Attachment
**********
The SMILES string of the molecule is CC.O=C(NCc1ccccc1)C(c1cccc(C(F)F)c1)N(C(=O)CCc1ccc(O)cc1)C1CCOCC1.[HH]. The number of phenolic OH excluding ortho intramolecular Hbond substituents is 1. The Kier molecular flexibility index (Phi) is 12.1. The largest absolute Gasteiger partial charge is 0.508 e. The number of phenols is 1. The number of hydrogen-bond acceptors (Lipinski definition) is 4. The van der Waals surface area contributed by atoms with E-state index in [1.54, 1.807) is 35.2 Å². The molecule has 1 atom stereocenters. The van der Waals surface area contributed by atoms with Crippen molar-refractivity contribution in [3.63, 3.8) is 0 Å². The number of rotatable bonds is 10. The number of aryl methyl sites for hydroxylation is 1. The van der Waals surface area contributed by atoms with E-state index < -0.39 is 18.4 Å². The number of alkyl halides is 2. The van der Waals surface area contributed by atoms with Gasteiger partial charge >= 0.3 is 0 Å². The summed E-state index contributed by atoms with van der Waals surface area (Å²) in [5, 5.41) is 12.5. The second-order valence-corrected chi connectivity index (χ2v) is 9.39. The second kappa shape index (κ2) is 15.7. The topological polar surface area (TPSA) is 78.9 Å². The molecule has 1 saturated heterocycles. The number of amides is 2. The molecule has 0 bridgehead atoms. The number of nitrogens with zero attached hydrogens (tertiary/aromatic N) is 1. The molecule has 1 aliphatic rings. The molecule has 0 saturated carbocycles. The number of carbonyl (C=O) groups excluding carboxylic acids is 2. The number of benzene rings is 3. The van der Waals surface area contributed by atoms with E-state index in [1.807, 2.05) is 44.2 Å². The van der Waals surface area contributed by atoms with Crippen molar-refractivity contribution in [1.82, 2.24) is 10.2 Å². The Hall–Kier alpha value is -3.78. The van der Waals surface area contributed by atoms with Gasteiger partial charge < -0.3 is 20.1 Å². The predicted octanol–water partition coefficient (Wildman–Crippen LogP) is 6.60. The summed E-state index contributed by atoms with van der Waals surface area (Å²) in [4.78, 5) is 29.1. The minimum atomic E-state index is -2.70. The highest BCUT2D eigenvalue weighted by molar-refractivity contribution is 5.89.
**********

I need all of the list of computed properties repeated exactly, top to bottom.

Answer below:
The SMILES string of the molecule is CC.O=C(NCc1ccccc1)C(c1cccc(C(F)F)c1)N(C(=O)CCc1ccc(O)cc1)C1CCOCC1.[HH]. The number of phenolic OH excluding ortho intramolecular Hbond substituents is 1. The Kier molecular flexibility index (Phi) is 12.1. The largest absolute Gasteiger partial charge is 0.508 e. The number of phenols is 1. The number of hydrogen-bond acceptors (Lipinski definition) is 4. The van der Waals surface area contributed by atoms with E-state index in [1.54, 1.807) is 35.2 Å². The molecule has 1 atom stereocenters. The van der Waals surface area contributed by atoms with Crippen molar-refractivity contribution in [3.63, 3.8) is 0 Å². The number of rotatable bonds is 10. The number of aryl methyl sites for hydroxylation is 1. The van der Waals surface area contributed by atoms with E-state index < -0.39 is 18.4 Å². The number of alkyl halides is 2. The van der Waals surface area contributed by atoms with Gasteiger partial charge >= 0.3 is 0 Å². The summed E-state index contributed by atoms with van der Waals surface area (Å²) in [5, 5.41) is 12.5. The second-order valence-corrected chi connectivity index (χ2v) is 9.39. The second kappa shape index (κ2) is 15.7. The topological polar surface area (TPSA) is 78.9 Å². The molecule has 1 saturated heterocycles. The number of amides is 2. The molecule has 0 bridgehead atoms. The number of nitrogens with zero attached hydrogens (tertiary/aromatic N) is 1. The molecule has 1 aliphatic rings. The molecule has 0 saturated carbocycles. The number of carbonyl (C=O) groups excluding carboxylic acids is 2. The number of benzene rings is 3. The van der Waals surface area contributed by atoms with E-state index in [1.807, 2.05) is 44.2 Å². The van der Waals surface area contributed by atoms with Crippen molar-refractivity contribution in [1.82, 2.24) is 10.2 Å². The Hall–Kier alpha value is -3.78. The van der Waals surface area contributed by atoms with Gasteiger partial charge < -0.3 is 20.1 Å². The predicted octanol–water partition coefficient (Wildman–Crippen LogP) is 6.60. The summed E-state index contributed by atoms with van der Waals surface area (Å²) in [4.78, 5) is 29.1. The minimum atomic E-state index is -2.70. The highest BCUT2D eigenvalue weighted by molar-refractivity contribution is 5.89.